From colourful Victorian trade cards of the 1870s to the All Blacks half time commercials of today, advertising has gone from a small component of everyday life to a ubiquitous presence.

Perhaps the most easily recognizable advertising medium of the late 19th and early 20th centuries is the enamel/porcelain sign. Manufacturing started as early as the 1880s, companies saw the advantages of enamel as a material that was both durable and weather resistant. Although these signs were first made in Germany, the manufacturing technique soon spread around the world, where their bold colours and eye-catching graphics were put to good use advertising cigarettes, motor oil, kitchen ingredients and soaps to name a few. With the onset of World War II, however, many of these signs were destroyed for the base metal they contained. Their resulting rarity makes them attractive to collectors.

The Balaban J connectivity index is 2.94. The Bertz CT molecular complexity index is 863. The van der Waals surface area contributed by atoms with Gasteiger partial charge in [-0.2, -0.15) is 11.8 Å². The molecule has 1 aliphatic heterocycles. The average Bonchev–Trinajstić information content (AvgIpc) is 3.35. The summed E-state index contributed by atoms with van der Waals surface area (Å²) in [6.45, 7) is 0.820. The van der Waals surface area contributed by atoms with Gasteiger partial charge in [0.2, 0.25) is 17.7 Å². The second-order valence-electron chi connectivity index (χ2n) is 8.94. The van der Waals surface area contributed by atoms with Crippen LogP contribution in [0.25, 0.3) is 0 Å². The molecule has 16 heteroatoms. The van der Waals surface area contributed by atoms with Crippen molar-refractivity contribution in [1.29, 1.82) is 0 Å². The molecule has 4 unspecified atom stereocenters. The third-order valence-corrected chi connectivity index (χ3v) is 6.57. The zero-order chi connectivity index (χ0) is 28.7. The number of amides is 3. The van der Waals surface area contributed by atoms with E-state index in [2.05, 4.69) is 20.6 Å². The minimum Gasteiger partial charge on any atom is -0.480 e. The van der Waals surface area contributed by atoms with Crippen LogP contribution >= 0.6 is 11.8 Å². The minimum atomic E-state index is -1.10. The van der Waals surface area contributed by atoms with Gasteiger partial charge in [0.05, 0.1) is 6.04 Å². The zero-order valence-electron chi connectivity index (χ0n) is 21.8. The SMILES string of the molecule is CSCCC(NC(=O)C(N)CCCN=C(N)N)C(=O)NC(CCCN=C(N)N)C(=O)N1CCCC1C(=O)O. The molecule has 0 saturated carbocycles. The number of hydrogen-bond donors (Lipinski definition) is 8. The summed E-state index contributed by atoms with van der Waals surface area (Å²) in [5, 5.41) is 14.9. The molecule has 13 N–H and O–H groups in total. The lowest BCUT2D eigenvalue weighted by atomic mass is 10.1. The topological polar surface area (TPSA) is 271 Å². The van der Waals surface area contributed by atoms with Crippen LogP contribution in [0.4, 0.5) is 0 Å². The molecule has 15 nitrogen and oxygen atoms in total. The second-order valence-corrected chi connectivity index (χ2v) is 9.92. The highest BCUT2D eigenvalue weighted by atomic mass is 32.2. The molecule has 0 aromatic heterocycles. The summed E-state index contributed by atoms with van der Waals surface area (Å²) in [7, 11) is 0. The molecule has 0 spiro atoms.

Tin signs have also been used since the late 19th century; they became more popular after the war, and were often produced as a cheap alternative to enamel signs. Unlike their enamel companions, however, tin signs are prone to rust and degradation making good ones harder to find.

It is now illegal to produce enamel signs in New Zealand and most western countries due to the techniques used and health problems that can come from the process.